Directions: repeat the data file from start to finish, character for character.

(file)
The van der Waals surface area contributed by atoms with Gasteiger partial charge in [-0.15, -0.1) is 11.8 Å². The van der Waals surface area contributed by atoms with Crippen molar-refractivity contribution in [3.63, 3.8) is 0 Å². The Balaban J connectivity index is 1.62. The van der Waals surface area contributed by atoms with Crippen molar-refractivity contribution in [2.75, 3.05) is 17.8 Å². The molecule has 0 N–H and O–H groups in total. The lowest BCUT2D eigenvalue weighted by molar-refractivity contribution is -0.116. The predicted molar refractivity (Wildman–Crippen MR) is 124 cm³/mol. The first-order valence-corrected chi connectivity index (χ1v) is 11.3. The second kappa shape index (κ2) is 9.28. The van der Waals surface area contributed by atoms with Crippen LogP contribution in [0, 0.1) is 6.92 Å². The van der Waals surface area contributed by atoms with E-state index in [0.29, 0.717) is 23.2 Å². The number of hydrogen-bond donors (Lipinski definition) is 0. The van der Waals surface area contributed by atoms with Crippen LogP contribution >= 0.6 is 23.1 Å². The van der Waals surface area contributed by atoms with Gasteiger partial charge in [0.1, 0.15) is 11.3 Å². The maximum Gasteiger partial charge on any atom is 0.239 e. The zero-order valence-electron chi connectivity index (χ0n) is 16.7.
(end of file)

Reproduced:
The van der Waals surface area contributed by atoms with Gasteiger partial charge in [-0.15, -0.1) is 11.8 Å². The van der Waals surface area contributed by atoms with Crippen molar-refractivity contribution in [3.63, 3.8) is 0 Å². The Balaban J connectivity index is 1.62. The van der Waals surface area contributed by atoms with Crippen molar-refractivity contribution in [2.75, 3.05) is 17.8 Å². The molecule has 0 N–H and O–H groups in total. The lowest BCUT2D eigenvalue weighted by molar-refractivity contribution is -0.116. The predicted molar refractivity (Wildman–Crippen MR) is 124 cm³/mol. The first-order valence-corrected chi connectivity index (χ1v) is 11.3. The second kappa shape index (κ2) is 9.28. The van der Waals surface area contributed by atoms with Crippen LogP contribution in [0, 0.1) is 6.92 Å². The van der Waals surface area contributed by atoms with E-state index in [0.29, 0.717) is 23.2 Å². The number of hydrogen-bond donors (Lipinski definition) is 0. The van der Waals surface area contributed by atoms with Crippen LogP contribution >= 0.6 is 23.1 Å². The van der Waals surface area contributed by atoms with Gasteiger partial charge in [0.1, 0.15) is 11.3 Å². The maximum Gasteiger partial charge on any atom is 0.239 e. The zero-order valence-electron chi connectivity index (χ0n) is 16.7.